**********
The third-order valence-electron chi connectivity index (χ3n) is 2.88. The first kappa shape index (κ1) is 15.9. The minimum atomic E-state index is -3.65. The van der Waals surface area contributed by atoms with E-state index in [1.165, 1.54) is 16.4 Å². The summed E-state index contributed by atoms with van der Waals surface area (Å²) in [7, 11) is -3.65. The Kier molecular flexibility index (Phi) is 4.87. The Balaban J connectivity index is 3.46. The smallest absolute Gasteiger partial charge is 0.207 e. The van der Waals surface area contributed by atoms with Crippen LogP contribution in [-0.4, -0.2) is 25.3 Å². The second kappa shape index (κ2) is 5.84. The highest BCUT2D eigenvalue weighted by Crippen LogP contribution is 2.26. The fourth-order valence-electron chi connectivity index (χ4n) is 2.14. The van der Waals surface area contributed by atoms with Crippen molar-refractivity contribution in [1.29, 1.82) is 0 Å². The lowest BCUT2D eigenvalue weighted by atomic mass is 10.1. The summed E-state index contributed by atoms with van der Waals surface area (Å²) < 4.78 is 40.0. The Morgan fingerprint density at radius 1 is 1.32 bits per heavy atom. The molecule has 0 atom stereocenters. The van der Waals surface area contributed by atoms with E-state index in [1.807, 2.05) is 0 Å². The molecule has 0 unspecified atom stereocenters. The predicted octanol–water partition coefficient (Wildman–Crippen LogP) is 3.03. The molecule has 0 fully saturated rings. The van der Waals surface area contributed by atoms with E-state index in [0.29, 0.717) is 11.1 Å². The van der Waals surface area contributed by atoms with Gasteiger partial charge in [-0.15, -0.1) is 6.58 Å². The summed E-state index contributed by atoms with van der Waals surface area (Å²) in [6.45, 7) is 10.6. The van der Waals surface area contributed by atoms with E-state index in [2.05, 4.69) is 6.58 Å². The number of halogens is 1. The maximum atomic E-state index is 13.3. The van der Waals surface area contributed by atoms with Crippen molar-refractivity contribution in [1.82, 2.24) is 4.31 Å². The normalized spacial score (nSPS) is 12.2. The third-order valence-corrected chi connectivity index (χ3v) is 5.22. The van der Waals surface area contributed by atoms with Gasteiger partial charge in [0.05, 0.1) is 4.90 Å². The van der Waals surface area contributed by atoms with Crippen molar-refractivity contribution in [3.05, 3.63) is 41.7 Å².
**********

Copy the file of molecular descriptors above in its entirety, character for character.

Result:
The third-order valence-electron chi connectivity index (χ3n) is 2.88. The first kappa shape index (κ1) is 15.9. The minimum atomic E-state index is -3.65. The van der Waals surface area contributed by atoms with E-state index in [1.165, 1.54) is 16.4 Å². The summed E-state index contributed by atoms with van der Waals surface area (Å²) in [7, 11) is -3.65. The Kier molecular flexibility index (Phi) is 4.87. The Balaban J connectivity index is 3.46. The smallest absolute Gasteiger partial charge is 0.207 e. The van der Waals surface area contributed by atoms with Crippen LogP contribution in [-0.4, -0.2) is 25.3 Å². The second kappa shape index (κ2) is 5.84. The highest BCUT2D eigenvalue weighted by Crippen LogP contribution is 2.26. The fourth-order valence-electron chi connectivity index (χ4n) is 2.14. The van der Waals surface area contributed by atoms with Crippen molar-refractivity contribution in [1.29, 1.82) is 0 Å². The lowest BCUT2D eigenvalue weighted by atomic mass is 10.1. The summed E-state index contributed by atoms with van der Waals surface area (Å²) < 4.78 is 40.0. The Morgan fingerprint density at radius 1 is 1.32 bits per heavy atom. The molecule has 0 atom stereocenters. The van der Waals surface area contributed by atoms with E-state index in [1.807, 2.05) is 0 Å². The molecule has 0 unspecified atom stereocenters. The predicted octanol–water partition coefficient (Wildman–Crippen LogP) is 3.03. The molecule has 0 fully saturated rings. The van der Waals surface area contributed by atoms with E-state index in [0.29, 0.717) is 11.1 Å². The van der Waals surface area contributed by atoms with Gasteiger partial charge in [-0.15, -0.1) is 6.58 Å². The summed E-state index contributed by atoms with van der Waals surface area (Å²) in [6.45, 7) is 10.6. The van der Waals surface area contributed by atoms with E-state index in [2.05, 4.69) is 6.58 Å². The number of halogens is 1. The maximum atomic E-state index is 13.3. The van der Waals surface area contributed by atoms with Crippen molar-refractivity contribution in [1.82, 2.24) is 4.31 Å². The normalized spacial score (nSPS) is 12.2. The third-order valence-corrected chi connectivity index (χ3v) is 5.22. The van der Waals surface area contributed by atoms with Gasteiger partial charge in [0.05, 0.1) is 4.90 Å². The van der Waals surface area contributed by atoms with Crippen molar-refractivity contribution in [3.05, 3.63) is 41.7 Å².